The Echinorhinus brucus shark, also known as the Bramble Shark, Spinous Shark, or Spiny Shark, is a rare, large, sluggish, deepwater shark found mainly on continental and insular shelves and upper slopes at depths of 400-900 m (1,300-3,00 ft). This kind of shark has been sporadically recorded, usually alone. It reaches a large size and although very little is known of its history, it is likely to be a slow-growing, late-maturing species. Their size at birth ranges from 29 to 90 cm. Mature individuals can be up to 150 cm for males and 213 cm for females.
Echinorhinus brucus has thorn-like denticles on the body which are very large (up to 15mm in adults). Their dorsal surface is usually dark purplish-grey to brown with white denticles, the ventral surface tends to be paler, and the sides and back of their bodies may have dark spots. The tooth count ranges from 20 to 26 and has a relatively short snout and stout body just like other members of the family. Brambles are ovoviviparous, with 15-26 pups in a litter, their gestation period and reproductive cycle are unknown. The bramble shark feeds mainly on smaller sharks, bony fish, and crabs. It’s not known to pose a danger to humans, and there are no records of attacks.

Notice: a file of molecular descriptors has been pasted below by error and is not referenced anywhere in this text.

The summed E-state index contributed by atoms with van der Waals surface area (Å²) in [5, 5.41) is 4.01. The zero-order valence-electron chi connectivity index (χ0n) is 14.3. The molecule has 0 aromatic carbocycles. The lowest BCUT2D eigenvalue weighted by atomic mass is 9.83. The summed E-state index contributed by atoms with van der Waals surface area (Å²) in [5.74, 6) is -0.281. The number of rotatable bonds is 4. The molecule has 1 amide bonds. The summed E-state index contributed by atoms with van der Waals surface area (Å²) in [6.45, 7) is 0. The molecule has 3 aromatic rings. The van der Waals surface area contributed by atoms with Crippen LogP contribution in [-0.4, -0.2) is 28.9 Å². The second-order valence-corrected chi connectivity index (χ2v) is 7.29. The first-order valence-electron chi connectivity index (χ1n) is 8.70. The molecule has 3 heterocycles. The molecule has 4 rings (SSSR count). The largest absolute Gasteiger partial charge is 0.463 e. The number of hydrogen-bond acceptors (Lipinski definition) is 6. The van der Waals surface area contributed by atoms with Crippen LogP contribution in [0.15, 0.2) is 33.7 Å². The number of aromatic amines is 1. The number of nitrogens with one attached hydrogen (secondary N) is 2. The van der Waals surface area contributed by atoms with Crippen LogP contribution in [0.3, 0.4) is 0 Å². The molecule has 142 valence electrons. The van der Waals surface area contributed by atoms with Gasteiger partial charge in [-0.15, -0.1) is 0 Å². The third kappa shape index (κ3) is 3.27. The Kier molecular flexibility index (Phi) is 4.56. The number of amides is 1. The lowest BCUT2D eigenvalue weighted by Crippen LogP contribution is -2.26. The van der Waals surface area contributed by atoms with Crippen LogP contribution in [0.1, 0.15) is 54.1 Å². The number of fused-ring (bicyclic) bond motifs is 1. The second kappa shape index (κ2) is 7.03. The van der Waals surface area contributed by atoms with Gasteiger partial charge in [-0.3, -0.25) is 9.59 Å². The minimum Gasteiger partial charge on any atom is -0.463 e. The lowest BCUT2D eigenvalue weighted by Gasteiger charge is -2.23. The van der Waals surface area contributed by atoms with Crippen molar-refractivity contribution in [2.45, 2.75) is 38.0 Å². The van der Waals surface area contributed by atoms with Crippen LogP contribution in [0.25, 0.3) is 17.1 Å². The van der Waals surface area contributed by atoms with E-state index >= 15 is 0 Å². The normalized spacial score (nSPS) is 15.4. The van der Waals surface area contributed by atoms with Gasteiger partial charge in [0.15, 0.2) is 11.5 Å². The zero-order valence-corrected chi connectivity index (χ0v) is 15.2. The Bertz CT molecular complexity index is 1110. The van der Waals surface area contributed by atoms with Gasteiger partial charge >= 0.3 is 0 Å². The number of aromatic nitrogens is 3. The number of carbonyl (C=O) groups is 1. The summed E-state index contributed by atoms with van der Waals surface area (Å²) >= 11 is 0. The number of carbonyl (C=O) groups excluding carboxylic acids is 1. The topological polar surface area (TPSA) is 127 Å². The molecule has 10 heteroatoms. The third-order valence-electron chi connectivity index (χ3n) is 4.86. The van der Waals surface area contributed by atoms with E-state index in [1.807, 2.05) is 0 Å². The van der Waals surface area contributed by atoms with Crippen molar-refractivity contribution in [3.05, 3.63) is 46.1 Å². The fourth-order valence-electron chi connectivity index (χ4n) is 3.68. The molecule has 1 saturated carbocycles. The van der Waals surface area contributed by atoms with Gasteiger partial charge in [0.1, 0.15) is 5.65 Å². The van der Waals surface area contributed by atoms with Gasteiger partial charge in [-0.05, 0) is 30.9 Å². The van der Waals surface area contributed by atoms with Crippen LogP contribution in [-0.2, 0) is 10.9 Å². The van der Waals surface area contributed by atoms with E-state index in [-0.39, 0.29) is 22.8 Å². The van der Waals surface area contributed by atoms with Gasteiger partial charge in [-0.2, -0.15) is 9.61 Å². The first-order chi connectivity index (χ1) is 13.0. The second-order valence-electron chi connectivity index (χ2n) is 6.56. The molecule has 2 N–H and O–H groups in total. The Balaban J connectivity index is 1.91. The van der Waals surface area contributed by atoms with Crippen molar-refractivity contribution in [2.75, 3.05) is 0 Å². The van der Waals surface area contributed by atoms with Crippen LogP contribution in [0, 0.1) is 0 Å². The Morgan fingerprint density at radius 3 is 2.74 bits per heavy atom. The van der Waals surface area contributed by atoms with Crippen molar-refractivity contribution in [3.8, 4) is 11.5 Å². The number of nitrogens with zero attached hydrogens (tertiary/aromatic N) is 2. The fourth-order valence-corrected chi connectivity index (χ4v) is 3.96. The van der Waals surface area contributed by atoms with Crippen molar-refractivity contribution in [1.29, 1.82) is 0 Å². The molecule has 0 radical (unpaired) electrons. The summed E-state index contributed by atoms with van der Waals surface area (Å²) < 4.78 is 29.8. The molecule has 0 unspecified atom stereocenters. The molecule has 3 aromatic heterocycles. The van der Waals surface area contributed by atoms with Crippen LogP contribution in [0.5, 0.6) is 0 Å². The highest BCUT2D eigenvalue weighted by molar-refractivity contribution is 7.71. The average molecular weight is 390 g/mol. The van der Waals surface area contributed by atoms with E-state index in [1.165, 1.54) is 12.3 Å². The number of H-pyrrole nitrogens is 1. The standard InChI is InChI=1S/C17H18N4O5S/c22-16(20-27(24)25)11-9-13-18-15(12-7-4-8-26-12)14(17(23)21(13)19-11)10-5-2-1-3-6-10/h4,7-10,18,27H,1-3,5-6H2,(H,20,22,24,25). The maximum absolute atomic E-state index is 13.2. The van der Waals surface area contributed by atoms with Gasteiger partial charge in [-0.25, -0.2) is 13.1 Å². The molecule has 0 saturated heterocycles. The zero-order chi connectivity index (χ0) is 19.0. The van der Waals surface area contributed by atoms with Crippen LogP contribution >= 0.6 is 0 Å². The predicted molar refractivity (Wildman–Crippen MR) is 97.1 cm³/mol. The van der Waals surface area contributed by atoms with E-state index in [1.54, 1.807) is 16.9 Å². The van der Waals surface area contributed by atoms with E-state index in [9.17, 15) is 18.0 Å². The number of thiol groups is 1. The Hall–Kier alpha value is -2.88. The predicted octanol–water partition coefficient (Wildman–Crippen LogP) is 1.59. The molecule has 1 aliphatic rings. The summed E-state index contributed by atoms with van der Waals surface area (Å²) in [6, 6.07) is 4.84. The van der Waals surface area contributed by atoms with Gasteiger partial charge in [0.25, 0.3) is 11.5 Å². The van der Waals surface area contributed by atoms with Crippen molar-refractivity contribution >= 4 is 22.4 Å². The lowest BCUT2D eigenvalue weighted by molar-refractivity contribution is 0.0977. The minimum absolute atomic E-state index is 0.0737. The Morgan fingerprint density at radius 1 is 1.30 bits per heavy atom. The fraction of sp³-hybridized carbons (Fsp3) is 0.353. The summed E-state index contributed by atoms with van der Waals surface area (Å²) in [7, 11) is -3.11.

It is caught incidentally by commercial fisheries in bottom trawls and on fishing lines. In the eastern Atlantic, this species is processed into fishmeal but has little commercial significance. Its liver, on the other hand, is of high value in South Africa as medicine.
Historical accounts suggest that bramble shark numbers in the northeastern Atlantic have fallen markedly, although their current population is unknown, the decline in their population has been attributed to fishing pressure. Deep-sea sharks generally have slow growth rates and long lifespans.
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